These Precautions being taken, he ordered his Men, who were to go in the Boat with him, to put two Pair of Pistols each under their Cloaths, he doing the like himself, and gave them Directions to go into the Guard-Room, and to enter into Conversation with the Soldiers, and observe when he should fire a Pistol thro’ the Governor’s Window, to start up at once and secure the Arms in the Guard-Room.

When Davis arrived, Dinner not being ready, the Governor proposed that they should pass their Time in making a Bowl of Punch till Dinner-Time: It must be observed, that Davis’s Coxen waited upon them, who had an Opportunity of going about all Parts of the House, to see what Strength they had, he whispered Davis, there being no Person then in the Room, but he, (Davis) the Master, the Doctor, the Coxen and Governor; Davis on a sudden drew out a Pistol, clapt it to the Governor’s Breast, telling him, he must surrender the Fort and all the Riches in it, or he was a dead Man. The Governor being no Ways prepared for such an Attack, promised to be very Passive, and do all they desired, therefore they shut the Door, took down all the Arms that hung in the Hall, and loaded them. Davis fires his Pistol thro’ the Window, upon which his Men, without, executed their Part of the Scheme, like Heroes, in an Instant; getting betwixt the Soldiers and their Arms, all with their Pistols cock’d in their Hands, while one of them carried the Arms out. When this was done, they locked the Soldiers into the Guard-Room, and kept Guard without.

In the mean Time one of them struck the Union Flag on the Top of the Castle, at which Signal those on Board sent on Shore a Reinforcement of Hands, and they got Possession of the Fort without the least Hurry or Confusion, or so much as a Man lost of either Side. Davis harangued the Soldiers, upon which a great many of them took on with him, those who refused, he sent on Board the little Sloop, and because he would not be at the Trouble of a Guard for them, he ordered all the Sails and Cables out of her, which might hinder them from attempting to get away.

This Day was spent in a kind of Rejoycing, the Castle firing her Guns to salute the Ship, and the Ship the Castle; but the next Day they minded their Business, that is, they fell to plundering, but they found Things fall vastly short of their Expectation; for they discovered, that a great deal of Money had been lately sent away; however, they met with the Value of about two thousand Pounds Sterling in Bar Gold, and a great many other rich Effects: Every Thing they liked, which was portable, they brought aboard their Ship; some Things which they had no Use for, they were so generous to make a Present of, to the Master and Crew of the little Sloop, to whom they also returned his Vessel again, and then they fell to work in dismounting the Guns, and demolishing the Fortifications.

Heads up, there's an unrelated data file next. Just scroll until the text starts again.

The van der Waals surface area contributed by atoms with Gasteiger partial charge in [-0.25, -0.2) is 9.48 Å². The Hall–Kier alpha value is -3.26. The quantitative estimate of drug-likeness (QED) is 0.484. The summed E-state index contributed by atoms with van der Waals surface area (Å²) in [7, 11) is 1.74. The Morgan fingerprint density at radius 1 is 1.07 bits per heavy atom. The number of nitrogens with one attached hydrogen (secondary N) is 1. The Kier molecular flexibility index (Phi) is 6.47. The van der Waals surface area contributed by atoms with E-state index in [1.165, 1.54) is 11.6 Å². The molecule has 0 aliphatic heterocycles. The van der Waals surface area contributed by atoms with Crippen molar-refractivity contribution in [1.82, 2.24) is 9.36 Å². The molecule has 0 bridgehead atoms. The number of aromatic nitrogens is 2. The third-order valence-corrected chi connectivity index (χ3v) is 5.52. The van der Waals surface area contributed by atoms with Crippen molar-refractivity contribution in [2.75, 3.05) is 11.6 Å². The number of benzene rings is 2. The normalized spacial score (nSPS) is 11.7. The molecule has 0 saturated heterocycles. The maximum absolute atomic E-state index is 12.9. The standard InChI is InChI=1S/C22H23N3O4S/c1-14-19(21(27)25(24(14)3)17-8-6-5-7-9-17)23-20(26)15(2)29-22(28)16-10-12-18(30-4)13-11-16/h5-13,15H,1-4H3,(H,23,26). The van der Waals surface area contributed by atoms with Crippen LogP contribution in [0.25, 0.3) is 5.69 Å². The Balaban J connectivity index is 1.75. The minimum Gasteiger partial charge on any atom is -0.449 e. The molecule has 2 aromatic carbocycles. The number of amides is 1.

The fort was rebuilt in later years, as it was an important port in the slave trade.

The fort was rebuilt in later years, as it was an important port in the slave trade.

2 thoughts on “How Howel Davis took a fortress by subterfuge

  1. mtaggartwriter

    I’m not sure the time period would interest you, however, do you have any interest in creating a post on the happenings concerning Benedict Arnold and his treason? Especially the attack in CT. I’ve visited both sides of the river..very worth the time spent.

    Liked by 1 person

    1. Brian Bixby Post author

      Hmmm . . . you know, I hadn’t heard about his raids into Connecticut until I was in my 20s. I’m still deep in a parental health care situation, but it should let up at the end of next week. I’ll drop you a line thereafter.